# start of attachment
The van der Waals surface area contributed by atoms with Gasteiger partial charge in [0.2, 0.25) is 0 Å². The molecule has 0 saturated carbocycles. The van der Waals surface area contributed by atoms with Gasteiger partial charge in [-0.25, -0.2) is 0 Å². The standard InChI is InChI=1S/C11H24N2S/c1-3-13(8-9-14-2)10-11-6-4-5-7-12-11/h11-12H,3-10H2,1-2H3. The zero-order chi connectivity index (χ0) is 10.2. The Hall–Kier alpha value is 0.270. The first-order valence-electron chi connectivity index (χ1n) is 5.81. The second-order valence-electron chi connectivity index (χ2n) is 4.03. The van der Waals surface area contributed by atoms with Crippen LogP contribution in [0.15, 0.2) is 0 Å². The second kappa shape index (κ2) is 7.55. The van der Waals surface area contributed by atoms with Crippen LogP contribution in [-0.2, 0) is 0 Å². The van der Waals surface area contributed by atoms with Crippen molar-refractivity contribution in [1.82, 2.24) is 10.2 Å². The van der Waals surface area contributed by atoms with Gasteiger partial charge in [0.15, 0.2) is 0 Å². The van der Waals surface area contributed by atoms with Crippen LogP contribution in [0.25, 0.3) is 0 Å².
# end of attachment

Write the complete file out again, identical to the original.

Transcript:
The van der Waals surface area contributed by atoms with Gasteiger partial charge in [0.2, 0.25) is 0 Å². The molecule has 0 saturated carbocycles. The van der Waals surface area contributed by atoms with Gasteiger partial charge in [-0.25, -0.2) is 0 Å². The standard InChI is InChI=1S/C11H24N2S/c1-3-13(8-9-14-2)10-11-6-4-5-7-12-11/h11-12H,3-10H2,1-2H3. The zero-order chi connectivity index (χ0) is 10.2. The Hall–Kier alpha value is 0.270. The first-order valence-electron chi connectivity index (χ1n) is 5.81. The second-order valence-electron chi connectivity index (χ2n) is 4.03. The van der Waals surface area contributed by atoms with Crippen LogP contribution in [0.15, 0.2) is 0 Å². The second kappa shape index (κ2) is 7.55. The van der Waals surface area contributed by atoms with Crippen LogP contribution in [-0.2, 0) is 0 Å². The van der Waals surface area contributed by atoms with Crippen molar-refractivity contribution in [1.82, 2.24) is 10.2 Å². The van der Waals surface area contributed by atoms with Gasteiger partial charge in [0.15, 0.2) is 0 Å². The van der Waals surface area contributed by atoms with Crippen LogP contribution in [0.25, 0.3) is 0 Å².